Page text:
In November 1983 Turkey instigated the announcement by the Turkish Cypriot leadership of "an independent state" in occupied Cyprus. The international community through UN Security Council Resolutions 541 of 1983 and 550 of 1984 condemned this unilateral declaration by the Turkish side, declared it both illegal and invalid, and called for the immediate withdrawal of the declaration. The opinion of the international community was ignored by Turkey but no other country has recognized the illegal regime.

Efforts to Reach a Solution

Negotiations for the solution of the Cyprus problem have been going on intermittently since 1975 under the auspices of the United Nations. Progress in the talks has invariably been obstructed by Turkish intransigence. In December 1999 the UN embarked on yet another effort to secure a settlement on Cyprus through proximity talks, which would take full consideration of relevant UN resolutions and treaties. After an interruption of over one year, direct talks were launched on 16 January, 2002 between the then President of the Republic Glafcos Clerides, as the representative of the Greek Cypriot community, and the Turkish Cypriot leader Rauf Denktash. In an effort to move the process forward the UN Secretary-General presented, on 11 November, a detailed plan for a comprehensive settlement. The plan was re-submitted twice in revised form on 10 December and on 26 February, 2003. The leaders of the two communities were asked to meet the UN Secretary-General in The Hague on 10 March, 2003 for talks and to agree to put the plan to separate referenda. The Turkish Cypriot leader, however, with the support, once again, of the Government of Turkey, rejected the plan outright, leading the talks in The Hague to collapse.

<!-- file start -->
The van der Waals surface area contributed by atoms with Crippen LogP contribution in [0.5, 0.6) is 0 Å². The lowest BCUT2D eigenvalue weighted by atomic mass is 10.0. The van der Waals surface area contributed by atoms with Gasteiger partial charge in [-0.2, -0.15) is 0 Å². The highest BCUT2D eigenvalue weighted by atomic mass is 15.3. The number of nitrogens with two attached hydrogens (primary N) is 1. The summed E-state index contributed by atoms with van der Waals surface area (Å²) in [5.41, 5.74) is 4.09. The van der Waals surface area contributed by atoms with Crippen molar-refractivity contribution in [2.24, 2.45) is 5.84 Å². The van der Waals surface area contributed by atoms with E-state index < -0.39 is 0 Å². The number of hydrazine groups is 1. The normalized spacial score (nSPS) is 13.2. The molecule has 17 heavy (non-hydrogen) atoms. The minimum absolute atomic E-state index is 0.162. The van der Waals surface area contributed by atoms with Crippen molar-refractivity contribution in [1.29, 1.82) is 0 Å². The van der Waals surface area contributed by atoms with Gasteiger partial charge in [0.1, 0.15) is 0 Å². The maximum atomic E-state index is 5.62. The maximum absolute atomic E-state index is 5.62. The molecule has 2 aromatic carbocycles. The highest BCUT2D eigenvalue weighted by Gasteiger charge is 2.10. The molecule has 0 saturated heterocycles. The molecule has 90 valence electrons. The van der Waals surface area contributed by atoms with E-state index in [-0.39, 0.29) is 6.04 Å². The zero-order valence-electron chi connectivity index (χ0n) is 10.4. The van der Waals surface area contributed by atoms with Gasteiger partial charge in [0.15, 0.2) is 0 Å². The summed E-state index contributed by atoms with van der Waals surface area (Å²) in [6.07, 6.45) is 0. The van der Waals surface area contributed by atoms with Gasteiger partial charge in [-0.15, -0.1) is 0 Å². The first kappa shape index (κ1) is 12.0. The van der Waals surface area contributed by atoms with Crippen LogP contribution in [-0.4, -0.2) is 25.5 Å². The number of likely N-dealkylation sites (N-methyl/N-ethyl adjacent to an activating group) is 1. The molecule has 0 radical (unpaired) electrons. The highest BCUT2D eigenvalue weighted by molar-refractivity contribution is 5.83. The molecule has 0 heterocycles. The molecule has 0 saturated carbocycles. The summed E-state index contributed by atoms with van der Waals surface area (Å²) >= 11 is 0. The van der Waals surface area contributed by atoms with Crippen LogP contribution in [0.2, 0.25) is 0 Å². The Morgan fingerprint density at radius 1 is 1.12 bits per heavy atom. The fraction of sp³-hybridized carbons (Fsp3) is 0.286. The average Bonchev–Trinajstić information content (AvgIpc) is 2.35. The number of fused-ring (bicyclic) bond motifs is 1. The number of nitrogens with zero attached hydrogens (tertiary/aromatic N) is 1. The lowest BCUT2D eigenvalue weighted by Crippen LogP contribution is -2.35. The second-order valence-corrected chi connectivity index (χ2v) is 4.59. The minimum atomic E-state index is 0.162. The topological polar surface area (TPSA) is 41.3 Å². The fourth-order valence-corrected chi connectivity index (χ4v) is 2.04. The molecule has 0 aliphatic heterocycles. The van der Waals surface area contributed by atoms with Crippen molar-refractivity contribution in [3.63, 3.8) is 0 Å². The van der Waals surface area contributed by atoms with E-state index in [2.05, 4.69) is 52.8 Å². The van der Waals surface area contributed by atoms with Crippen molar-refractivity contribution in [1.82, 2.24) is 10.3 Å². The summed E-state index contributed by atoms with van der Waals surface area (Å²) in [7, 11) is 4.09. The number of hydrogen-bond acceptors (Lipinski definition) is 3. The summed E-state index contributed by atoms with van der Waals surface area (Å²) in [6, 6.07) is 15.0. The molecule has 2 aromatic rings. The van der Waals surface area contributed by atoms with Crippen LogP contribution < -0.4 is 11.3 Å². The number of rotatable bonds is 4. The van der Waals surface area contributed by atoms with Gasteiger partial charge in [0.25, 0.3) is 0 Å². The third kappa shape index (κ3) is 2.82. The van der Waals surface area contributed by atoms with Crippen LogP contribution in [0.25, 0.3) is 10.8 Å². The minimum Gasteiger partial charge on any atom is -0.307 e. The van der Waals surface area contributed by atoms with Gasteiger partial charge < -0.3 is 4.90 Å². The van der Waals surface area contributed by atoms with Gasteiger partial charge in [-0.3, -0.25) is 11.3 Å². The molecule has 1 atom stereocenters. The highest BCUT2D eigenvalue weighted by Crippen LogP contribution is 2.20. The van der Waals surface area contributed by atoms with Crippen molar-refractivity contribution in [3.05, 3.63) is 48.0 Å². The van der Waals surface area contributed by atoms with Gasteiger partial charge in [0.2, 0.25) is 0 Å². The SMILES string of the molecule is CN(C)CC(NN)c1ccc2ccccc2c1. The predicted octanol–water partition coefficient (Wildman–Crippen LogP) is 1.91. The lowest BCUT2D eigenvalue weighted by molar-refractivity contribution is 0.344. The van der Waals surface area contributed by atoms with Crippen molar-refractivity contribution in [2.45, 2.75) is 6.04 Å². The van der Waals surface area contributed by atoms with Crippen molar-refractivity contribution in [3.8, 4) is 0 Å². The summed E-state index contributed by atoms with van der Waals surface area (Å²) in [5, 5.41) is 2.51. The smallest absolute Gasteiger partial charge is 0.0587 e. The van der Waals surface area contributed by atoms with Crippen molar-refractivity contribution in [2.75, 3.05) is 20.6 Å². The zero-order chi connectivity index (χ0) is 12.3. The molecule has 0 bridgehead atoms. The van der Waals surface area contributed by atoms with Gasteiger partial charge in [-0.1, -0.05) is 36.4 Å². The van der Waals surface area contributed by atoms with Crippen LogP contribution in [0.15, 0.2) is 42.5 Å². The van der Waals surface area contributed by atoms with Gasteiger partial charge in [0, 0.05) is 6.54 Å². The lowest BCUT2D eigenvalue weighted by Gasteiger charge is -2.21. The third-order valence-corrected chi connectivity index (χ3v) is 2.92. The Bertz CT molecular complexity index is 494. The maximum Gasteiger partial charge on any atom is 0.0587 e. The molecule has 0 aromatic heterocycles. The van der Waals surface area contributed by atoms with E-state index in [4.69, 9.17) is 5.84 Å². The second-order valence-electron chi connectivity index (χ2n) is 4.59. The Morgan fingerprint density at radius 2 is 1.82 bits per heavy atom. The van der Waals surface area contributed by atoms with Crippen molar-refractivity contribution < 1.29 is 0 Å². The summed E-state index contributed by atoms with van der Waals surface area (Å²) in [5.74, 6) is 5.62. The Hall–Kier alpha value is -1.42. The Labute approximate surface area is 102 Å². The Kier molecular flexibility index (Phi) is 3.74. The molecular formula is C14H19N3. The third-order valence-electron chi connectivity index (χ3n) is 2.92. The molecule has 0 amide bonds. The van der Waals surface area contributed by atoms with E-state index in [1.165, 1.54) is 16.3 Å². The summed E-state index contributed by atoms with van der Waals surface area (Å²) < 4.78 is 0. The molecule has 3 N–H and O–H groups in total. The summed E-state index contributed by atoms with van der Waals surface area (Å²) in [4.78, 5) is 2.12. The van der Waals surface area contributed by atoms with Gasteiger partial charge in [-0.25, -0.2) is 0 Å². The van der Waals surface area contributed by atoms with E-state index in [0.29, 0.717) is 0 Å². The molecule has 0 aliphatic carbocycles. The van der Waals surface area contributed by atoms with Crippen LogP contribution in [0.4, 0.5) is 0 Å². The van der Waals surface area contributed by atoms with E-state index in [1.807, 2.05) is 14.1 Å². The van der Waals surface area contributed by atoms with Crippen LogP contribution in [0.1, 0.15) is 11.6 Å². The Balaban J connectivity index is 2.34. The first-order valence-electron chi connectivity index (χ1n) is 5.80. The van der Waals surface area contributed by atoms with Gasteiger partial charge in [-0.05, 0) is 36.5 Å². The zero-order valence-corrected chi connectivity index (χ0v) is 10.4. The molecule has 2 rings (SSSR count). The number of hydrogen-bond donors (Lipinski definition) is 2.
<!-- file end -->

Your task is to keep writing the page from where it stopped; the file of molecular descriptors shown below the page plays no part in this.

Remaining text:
On 4 February, 2004 the UN Secretary-General called for the resumption of negotiations in New York and on 13 February it was agreed that the two sides would begin negotiating in good faith on the basis of the Secretary-General's plan, seeking to agree on changes that fell within the parameters of the plan.